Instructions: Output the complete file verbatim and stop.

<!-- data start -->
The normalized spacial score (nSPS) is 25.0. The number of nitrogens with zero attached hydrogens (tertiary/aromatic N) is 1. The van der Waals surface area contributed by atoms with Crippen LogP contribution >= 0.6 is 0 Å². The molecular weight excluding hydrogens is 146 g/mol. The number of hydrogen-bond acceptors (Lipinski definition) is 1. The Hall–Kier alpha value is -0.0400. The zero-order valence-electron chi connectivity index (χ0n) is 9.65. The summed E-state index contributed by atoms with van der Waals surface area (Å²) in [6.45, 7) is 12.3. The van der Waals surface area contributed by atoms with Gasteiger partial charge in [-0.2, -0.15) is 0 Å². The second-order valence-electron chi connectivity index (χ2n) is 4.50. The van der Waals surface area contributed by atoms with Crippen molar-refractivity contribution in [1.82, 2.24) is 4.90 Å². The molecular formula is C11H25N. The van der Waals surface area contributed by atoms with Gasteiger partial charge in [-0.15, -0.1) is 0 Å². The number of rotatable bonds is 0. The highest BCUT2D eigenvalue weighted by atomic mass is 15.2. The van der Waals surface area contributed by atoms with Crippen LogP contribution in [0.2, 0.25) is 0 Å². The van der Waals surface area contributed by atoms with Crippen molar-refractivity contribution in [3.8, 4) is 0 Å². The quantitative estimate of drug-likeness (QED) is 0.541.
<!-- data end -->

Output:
The normalized spacial score (nSPS) is 25.0. The number of nitrogens with zero attached hydrogens (tertiary/aromatic N) is 1. The van der Waals surface area contributed by atoms with Crippen LogP contribution >= 0.6 is 0 Å². The molecular weight excluding hydrogens is 146 g/mol. The number of hydrogen-bond acceptors (Lipinski definition) is 1. The Hall–Kier alpha value is -0.0400. The zero-order valence-electron chi connectivity index (χ0n) is 9.65. The summed E-state index contributed by atoms with van der Waals surface area (Å²) in [6.45, 7) is 12.3. The van der Waals surface area contributed by atoms with Gasteiger partial charge in [-0.2, -0.15) is 0 Å². The second-order valence-electron chi connectivity index (χ2n) is 4.50. The van der Waals surface area contributed by atoms with Crippen molar-refractivity contribution in [1.82, 2.24) is 4.90 Å². The molecular formula is C11H25N. The van der Waals surface area contributed by atoms with Gasteiger partial charge in [-0.15, -0.1) is 0 Å². The number of rotatable bonds is 0. The highest BCUT2D eigenvalue weighted by atomic mass is 15.2. The van der Waals surface area contributed by atoms with Crippen LogP contribution in [0.2, 0.25) is 0 Å². The van der Waals surface area contributed by atoms with Crippen molar-refractivity contribution in [3.8, 4) is 0 Å². The quantitative estimate of drug-likeness (QED) is 0.541.